Your commitment to their families and your work with the Military Child Education Coalition is well-known and even more impressive.
You've left an indelible mark on so many communities here in Miami, and around the globe. And most important, you and Doug have been great leaders and role models at home. You've got an amazing family. Heather, Ian, Hanna, thank you for your service and for your support of your dad all these years.
While we're sad to see the Frasers go, I'm very pleased as the Secretary mentioned that we're placing this command into the hands of another extraordinary couple - John and Karen Kelly.
I saw John every day while he was working in the Pentagon, and I can tell you this... he's the right guy for this job. He's direct and tough... a thinker and a learner... and one of the most experienced leaders we have in our military today.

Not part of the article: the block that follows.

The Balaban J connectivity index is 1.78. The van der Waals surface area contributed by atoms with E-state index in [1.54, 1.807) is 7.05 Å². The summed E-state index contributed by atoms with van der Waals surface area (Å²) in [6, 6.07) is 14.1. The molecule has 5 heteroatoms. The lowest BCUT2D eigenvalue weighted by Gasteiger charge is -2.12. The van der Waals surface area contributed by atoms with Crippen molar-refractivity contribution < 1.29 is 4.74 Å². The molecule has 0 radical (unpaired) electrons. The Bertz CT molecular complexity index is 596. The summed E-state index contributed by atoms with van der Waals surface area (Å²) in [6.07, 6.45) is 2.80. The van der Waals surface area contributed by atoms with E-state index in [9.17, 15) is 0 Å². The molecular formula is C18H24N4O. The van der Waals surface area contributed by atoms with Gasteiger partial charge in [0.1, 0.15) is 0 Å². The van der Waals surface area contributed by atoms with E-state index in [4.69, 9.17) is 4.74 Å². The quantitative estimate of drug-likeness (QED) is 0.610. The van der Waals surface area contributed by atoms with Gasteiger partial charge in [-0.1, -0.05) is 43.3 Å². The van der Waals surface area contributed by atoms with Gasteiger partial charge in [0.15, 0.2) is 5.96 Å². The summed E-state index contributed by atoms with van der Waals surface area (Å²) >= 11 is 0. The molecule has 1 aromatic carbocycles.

John... you and Karen have my full trust and undying support.
You've had a front-row seat for our nation's response to some of its most recent challenges, and I know you are ready to tackle the new challenges you will surely face in the days ahead. You'll have a full plate - transnational crime, illicit trafficking, natural disasters, terrorism, and more. And if you're wondering, yes, it's too late to turn the job down now.
Luckily, you won't have to meet those challenges alone. As you recently said, "it's not about what you as an individual can achieve, but all about achieving together as friends and neighbors for the common good."
Achieving together as friends and neighbors is what SOUTHCOM is all about.
So congratulations again, best of luck, and God bless. And remember, not for themselves, but for their country.